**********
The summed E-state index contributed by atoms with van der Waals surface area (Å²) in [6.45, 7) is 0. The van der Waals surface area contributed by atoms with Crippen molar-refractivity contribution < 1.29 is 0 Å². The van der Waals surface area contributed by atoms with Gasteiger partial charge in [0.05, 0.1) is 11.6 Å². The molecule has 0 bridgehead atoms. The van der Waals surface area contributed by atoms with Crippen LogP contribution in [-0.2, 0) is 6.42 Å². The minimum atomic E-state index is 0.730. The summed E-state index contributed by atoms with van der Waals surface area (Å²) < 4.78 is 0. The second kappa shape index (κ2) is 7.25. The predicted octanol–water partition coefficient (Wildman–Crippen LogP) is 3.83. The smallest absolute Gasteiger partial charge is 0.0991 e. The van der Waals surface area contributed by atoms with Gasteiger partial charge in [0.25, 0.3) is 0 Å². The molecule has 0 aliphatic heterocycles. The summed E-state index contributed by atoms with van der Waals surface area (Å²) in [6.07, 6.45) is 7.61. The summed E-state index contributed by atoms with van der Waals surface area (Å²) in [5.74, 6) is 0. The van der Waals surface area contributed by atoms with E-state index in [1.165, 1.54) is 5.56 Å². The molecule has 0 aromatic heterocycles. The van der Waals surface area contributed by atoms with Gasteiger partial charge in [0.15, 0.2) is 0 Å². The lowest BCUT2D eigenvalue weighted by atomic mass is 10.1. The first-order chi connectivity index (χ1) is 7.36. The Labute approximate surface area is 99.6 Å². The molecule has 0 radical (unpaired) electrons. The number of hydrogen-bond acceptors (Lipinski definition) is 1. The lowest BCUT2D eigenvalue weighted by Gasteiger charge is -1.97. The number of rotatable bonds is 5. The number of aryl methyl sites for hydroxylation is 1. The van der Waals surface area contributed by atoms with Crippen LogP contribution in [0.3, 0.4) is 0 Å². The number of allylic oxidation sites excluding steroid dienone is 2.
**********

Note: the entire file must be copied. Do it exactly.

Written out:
The summed E-state index contributed by atoms with van der Waals surface area (Å²) in [6.45, 7) is 0. The van der Waals surface area contributed by atoms with Crippen molar-refractivity contribution < 1.29 is 0 Å². The van der Waals surface area contributed by atoms with Gasteiger partial charge in [0.05, 0.1) is 11.6 Å². The molecule has 0 bridgehead atoms. The van der Waals surface area contributed by atoms with Crippen LogP contribution in [-0.2, 0) is 6.42 Å². The minimum atomic E-state index is 0.730. The summed E-state index contributed by atoms with van der Waals surface area (Å²) < 4.78 is 0. The second kappa shape index (κ2) is 7.25. The predicted octanol–water partition coefficient (Wildman–Crippen LogP) is 3.83. The smallest absolute Gasteiger partial charge is 0.0991 e. The van der Waals surface area contributed by atoms with Gasteiger partial charge in [0.25, 0.3) is 0 Å². The molecule has 0 aliphatic heterocycles. The summed E-state index contributed by atoms with van der Waals surface area (Å²) in [6.07, 6.45) is 7.61. The summed E-state index contributed by atoms with van der Waals surface area (Å²) in [5.74, 6) is 0. The van der Waals surface area contributed by atoms with E-state index in [1.165, 1.54) is 5.56 Å². The molecule has 0 aromatic heterocycles. The van der Waals surface area contributed by atoms with Gasteiger partial charge in [0.15, 0.2) is 0 Å². The lowest BCUT2D eigenvalue weighted by atomic mass is 10.1. The first-order chi connectivity index (χ1) is 7.36. The Labute approximate surface area is 99.6 Å². The molecule has 0 radical (unpaired) electrons. The number of hydrogen-bond acceptors (Lipinski definition) is 1. The lowest BCUT2D eigenvalue weighted by Gasteiger charge is -1.97. The number of rotatable bonds is 5. The number of aryl methyl sites for hydroxylation is 1. The van der Waals surface area contributed by atoms with Crippen LogP contribution in [0.3, 0.4) is 0 Å². The number of allylic oxidation sites excluding steroid dienone is 2.